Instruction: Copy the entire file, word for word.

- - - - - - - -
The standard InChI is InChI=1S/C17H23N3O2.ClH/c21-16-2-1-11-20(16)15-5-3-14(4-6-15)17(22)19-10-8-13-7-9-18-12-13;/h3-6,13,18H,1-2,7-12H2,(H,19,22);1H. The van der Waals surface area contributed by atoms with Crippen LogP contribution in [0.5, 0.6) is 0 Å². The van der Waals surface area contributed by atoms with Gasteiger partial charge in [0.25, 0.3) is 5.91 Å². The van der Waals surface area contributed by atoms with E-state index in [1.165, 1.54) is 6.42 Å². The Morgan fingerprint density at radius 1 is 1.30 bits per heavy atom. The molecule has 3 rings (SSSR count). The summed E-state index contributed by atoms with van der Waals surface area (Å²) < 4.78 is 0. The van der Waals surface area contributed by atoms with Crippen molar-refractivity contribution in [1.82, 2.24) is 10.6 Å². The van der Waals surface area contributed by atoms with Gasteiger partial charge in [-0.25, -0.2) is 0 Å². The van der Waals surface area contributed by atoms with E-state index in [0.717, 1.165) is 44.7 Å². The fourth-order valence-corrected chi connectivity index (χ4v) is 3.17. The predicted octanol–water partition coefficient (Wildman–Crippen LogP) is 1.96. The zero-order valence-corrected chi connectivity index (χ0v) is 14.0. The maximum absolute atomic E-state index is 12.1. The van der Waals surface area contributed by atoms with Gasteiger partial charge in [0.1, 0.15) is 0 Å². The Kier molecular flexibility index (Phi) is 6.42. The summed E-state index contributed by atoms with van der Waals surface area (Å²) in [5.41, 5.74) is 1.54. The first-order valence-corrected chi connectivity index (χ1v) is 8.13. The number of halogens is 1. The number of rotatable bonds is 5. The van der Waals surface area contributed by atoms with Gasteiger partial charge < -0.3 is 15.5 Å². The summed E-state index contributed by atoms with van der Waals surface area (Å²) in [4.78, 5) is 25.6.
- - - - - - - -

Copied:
The standard InChI is InChI=1S/C17H23N3O2.ClH/c21-16-2-1-11-20(16)15-5-3-14(4-6-15)17(22)19-10-8-13-7-9-18-12-13;/h3-6,13,18H,1-2,7-12H2,(H,19,22);1H. The van der Waals surface area contributed by atoms with Crippen LogP contribution in [0.5, 0.6) is 0 Å². The van der Waals surface area contributed by atoms with Gasteiger partial charge in [0.25, 0.3) is 5.91 Å². The van der Waals surface area contributed by atoms with E-state index in [1.165, 1.54) is 6.42 Å². The Morgan fingerprint density at radius 1 is 1.30 bits per heavy atom. The molecule has 3 rings (SSSR count). The summed E-state index contributed by atoms with van der Waals surface area (Å²) < 4.78 is 0. The van der Waals surface area contributed by atoms with Crippen molar-refractivity contribution in [1.82, 2.24) is 10.6 Å². The van der Waals surface area contributed by atoms with Gasteiger partial charge in [-0.25, -0.2) is 0 Å². The van der Waals surface area contributed by atoms with E-state index in [0.717, 1.165) is 44.7 Å². The fourth-order valence-corrected chi connectivity index (χ4v) is 3.17. The predicted octanol–water partition coefficient (Wildman–Crippen LogP) is 1.96. The zero-order valence-corrected chi connectivity index (χ0v) is 14.0. The maximum absolute atomic E-state index is 12.1. The van der Waals surface area contributed by atoms with Gasteiger partial charge in [0.1, 0.15) is 0 Å². The Kier molecular flexibility index (Phi) is 6.42. The summed E-state index contributed by atoms with van der Waals surface area (Å²) in [5.41, 5.74) is 1.54. The first-order valence-corrected chi connectivity index (χ1v) is 8.13. The number of halogens is 1. The number of rotatable bonds is 5. The van der Waals surface area contributed by atoms with Gasteiger partial charge < -0.3 is 15.5 Å². The summed E-state index contributed by atoms with van der Waals surface area (Å²) in [4.78, 5) is 25.6.